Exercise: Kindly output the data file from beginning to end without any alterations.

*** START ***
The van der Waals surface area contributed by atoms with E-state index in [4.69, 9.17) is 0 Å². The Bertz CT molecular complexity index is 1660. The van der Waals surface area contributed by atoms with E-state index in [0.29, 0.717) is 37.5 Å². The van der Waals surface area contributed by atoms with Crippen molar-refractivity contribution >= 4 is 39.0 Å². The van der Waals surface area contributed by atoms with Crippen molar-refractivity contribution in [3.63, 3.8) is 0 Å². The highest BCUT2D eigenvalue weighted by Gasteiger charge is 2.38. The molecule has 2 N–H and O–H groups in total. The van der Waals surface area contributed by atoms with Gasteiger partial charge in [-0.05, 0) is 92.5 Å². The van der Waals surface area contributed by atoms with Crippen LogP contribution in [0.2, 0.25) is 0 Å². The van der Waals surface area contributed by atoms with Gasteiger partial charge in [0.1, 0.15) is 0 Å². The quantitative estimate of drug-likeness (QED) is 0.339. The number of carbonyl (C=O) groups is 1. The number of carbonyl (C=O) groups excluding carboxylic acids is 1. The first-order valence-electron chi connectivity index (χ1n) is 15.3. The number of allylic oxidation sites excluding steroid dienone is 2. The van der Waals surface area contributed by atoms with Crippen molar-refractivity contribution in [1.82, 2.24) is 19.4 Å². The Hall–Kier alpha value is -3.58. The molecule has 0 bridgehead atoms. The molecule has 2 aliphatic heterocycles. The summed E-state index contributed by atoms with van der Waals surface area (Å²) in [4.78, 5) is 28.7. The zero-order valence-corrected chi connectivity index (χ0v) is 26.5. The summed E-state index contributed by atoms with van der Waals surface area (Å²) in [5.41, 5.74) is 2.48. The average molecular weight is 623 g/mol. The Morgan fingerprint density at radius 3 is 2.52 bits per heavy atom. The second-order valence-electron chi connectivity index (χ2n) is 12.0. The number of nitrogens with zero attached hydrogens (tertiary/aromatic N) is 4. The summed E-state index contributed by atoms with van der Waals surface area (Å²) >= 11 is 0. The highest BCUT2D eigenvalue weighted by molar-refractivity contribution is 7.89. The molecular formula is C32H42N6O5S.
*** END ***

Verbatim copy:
The van der Waals surface area contributed by atoms with E-state index in [4.69, 9.17) is 0 Å². The Bertz CT molecular complexity index is 1660. The van der Waals surface area contributed by atoms with E-state index in [0.29, 0.717) is 37.5 Å². The van der Waals surface area contributed by atoms with Crippen molar-refractivity contribution >= 4 is 39.0 Å². The van der Waals surface area contributed by atoms with Crippen molar-refractivity contribution in [3.63, 3.8) is 0 Å². The highest BCUT2D eigenvalue weighted by Gasteiger charge is 2.38. The molecule has 2 N–H and O–H groups in total. The van der Waals surface area contributed by atoms with Gasteiger partial charge in [-0.05, 0) is 92.5 Å². The van der Waals surface area contributed by atoms with Crippen LogP contribution in [0.2, 0.25) is 0 Å². The van der Waals surface area contributed by atoms with Gasteiger partial charge in [0.1, 0.15) is 0 Å². The quantitative estimate of drug-likeness (QED) is 0.339. The number of carbonyl (C=O) groups is 1. The number of carbonyl (C=O) groups excluding carboxylic acids is 1. The first-order valence-electron chi connectivity index (χ1n) is 15.3. The number of allylic oxidation sites excluding steroid dienone is 2. The van der Waals surface area contributed by atoms with Crippen molar-refractivity contribution in [1.82, 2.24) is 19.4 Å². The Hall–Kier alpha value is -3.58. The molecule has 0 bridgehead atoms. The molecule has 2 aliphatic heterocycles. The summed E-state index contributed by atoms with van der Waals surface area (Å²) in [4.78, 5) is 28.7. The zero-order valence-corrected chi connectivity index (χ0v) is 26.5. The summed E-state index contributed by atoms with van der Waals surface area (Å²) in [5.41, 5.74) is 2.48. The average molecular weight is 623 g/mol. The Morgan fingerprint density at radius 3 is 2.52 bits per heavy atom. The second-order valence-electron chi connectivity index (χ2n) is 12.0. The number of nitrogens with zero attached hydrogens (tertiary/aromatic N) is 4. The summed E-state index contributed by atoms with van der Waals surface area (Å²) >= 11 is 0. The highest BCUT2D eigenvalue weighted by molar-refractivity contribution is 7.89. The molecular formula is C32H42N6O5S.